We eventually got away - giving the signal in French so they wouldn't understand ! I was grateful that I was wearing heavy boots - good for kicking and sprinting on cobble-stones, and as I had prepared for going out by leaving everything of value in the hotel , all I lost was a phone card. Philippe suffered a bit more, losing a camera and his bag, but we were lucky (after being unlucky, I guess), and we eventually claimed sanctuary in a hotel on the square, with help of an American/PuertoRican couple who were guests there (the guy on the desk wanted nothing to do with us). We spent the night on the floor of the hotel, and at dawn sprinted back to the hotel, then to the bus station and onto the first bus the hell out of there !

It was a shame, because it was a nice town, but clearly corrupt and we wouldn't have been safe there anymore, the guys (6 in all) were expecting a much greater haul. But we were unharmed and determined to stay positive and enjoy the rest of the trip. Here then is one of the few photos from San Cristobal:

So back on the busses, to a town called Palenque, that exists really only for the Mayan ruins of the same name, 7km out of town. The trip is less than 200 kms, yet takes about 5 hours, even with a maniac behind the wheel. That gives you an idea of the roads - winding twisting through
beautiful mountain scenery, small Indian villages and breathtaking views. Unfortunately Cyriana, and one of the danish girls sitting next to us were green for the entire trip, and couldn't quite appreciate the scenery. But for me the trip was a real highlight, and fired off some speculative shots through the windows (which, of course, didn't do justice to the scenery).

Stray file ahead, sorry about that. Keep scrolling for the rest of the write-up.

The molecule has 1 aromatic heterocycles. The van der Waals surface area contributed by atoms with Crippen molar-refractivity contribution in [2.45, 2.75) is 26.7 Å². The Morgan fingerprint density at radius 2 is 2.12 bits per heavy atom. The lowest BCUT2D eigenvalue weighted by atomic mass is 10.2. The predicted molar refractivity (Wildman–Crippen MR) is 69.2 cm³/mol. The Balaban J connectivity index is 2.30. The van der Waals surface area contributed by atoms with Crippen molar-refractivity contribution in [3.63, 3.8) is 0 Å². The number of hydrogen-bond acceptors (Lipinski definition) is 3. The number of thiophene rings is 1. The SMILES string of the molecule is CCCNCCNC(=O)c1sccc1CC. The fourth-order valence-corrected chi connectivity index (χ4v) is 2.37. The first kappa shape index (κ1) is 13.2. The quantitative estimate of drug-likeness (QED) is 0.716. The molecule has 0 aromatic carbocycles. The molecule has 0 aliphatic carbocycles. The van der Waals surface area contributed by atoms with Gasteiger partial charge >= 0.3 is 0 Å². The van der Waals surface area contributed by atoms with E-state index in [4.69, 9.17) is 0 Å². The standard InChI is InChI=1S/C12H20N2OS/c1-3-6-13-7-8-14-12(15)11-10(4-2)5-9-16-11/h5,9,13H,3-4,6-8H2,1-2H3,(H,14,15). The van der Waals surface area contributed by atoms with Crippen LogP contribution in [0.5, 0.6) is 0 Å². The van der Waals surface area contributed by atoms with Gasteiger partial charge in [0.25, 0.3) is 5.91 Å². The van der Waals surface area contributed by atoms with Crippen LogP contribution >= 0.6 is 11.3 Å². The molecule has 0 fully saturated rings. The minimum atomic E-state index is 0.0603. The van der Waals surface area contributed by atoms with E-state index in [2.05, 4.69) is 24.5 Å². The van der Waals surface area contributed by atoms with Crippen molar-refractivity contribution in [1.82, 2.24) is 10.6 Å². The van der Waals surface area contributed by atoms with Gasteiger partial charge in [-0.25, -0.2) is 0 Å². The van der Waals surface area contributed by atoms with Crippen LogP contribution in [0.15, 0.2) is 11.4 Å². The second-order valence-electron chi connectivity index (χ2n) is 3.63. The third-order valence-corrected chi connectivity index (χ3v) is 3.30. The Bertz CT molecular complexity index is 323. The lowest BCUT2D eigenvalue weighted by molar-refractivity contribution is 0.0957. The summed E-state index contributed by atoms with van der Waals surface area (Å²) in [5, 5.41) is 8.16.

Outside Palenque (a very ordinary and reputedly dodgy town), on the road to the ruins, is an ex-ranch in the middle of the jungle, now given over to various accommodation venues, ranging from a hut for hammocks, camping sites, through simple cabañas, through hotel quality rooms and serviced apartments. Purists look down on it as a bit of an enclave, but we'd had enough of the genuine mexican experience for a while, so we jumped into a combi-van and headed out there to claim the last three rooms of the site.

I had a fantastic, peaceful sleep in a clean (and enormous, for one person) room, with only the noise of the jungle outside, and I woke up feeling a lot better about everything, ready for an early attack of the ruins (to avoid the suffocating midday heat).

Friday, May 16, 2008

San Cristobal to Merida

Amazingly enough, my travel diary is all but up to date ... 10 pages now. One of the advantages of travelling alone is that you actually get time for recording your experiences. I'll extract some 'highlights' for you - until my hands get tired, or my credit at the cafe runs out !

Merida Doorway